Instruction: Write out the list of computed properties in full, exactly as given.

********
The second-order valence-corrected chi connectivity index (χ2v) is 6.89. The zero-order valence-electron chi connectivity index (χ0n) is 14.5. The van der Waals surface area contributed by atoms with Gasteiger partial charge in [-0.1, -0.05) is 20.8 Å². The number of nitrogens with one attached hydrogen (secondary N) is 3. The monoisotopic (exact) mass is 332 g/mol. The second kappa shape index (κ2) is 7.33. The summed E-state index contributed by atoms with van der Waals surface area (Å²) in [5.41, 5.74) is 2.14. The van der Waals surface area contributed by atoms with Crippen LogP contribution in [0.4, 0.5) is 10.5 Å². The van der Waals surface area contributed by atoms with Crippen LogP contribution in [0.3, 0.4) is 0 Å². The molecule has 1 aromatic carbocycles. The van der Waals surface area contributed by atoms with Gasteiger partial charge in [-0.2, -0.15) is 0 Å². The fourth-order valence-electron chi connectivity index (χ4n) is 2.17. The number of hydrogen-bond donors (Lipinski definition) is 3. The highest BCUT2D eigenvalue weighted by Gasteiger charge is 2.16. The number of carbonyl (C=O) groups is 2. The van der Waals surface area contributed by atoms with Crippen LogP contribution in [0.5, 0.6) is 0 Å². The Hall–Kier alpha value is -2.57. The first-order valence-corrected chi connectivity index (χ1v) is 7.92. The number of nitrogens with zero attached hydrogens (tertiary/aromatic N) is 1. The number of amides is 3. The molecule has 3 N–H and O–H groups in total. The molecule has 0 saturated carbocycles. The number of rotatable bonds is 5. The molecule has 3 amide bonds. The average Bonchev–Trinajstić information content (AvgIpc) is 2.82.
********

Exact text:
The second-order valence-corrected chi connectivity index (χ2v) is 6.89. The zero-order valence-electron chi connectivity index (χ0n) is 14.5. The van der Waals surface area contributed by atoms with Gasteiger partial charge in [-0.1, -0.05) is 20.8 Å². The number of nitrogens with one attached hydrogen (secondary N) is 3. The monoisotopic (exact) mass is 332 g/mol. The second kappa shape index (κ2) is 7.33. The summed E-state index contributed by atoms with van der Waals surface area (Å²) in [5.41, 5.74) is 2.14. The van der Waals surface area contributed by atoms with Crippen LogP contribution in [0.4, 0.5) is 10.5 Å². The van der Waals surface area contributed by atoms with Crippen LogP contribution in [0.3, 0.4) is 0 Å². The molecule has 1 aromatic carbocycles. The van der Waals surface area contributed by atoms with Gasteiger partial charge in [-0.2, -0.15) is 0 Å². The fourth-order valence-electron chi connectivity index (χ4n) is 2.17. The number of hydrogen-bond donors (Lipinski definition) is 3. The highest BCUT2D eigenvalue weighted by Gasteiger charge is 2.16. The number of carbonyl (C=O) groups is 2. The van der Waals surface area contributed by atoms with Crippen LogP contribution in [0.5, 0.6) is 0 Å². The Hall–Kier alpha value is -2.57. The first-order valence-corrected chi connectivity index (χ1v) is 7.92. The number of nitrogens with zero attached hydrogens (tertiary/aromatic N) is 1. The number of amides is 3. The molecule has 3 N–H and O–H groups in total. The molecule has 0 saturated carbocycles. The number of rotatable bonds is 5. The molecule has 3 amide bonds. The average Bonchev–Trinajstić information content (AvgIpc) is 2.82.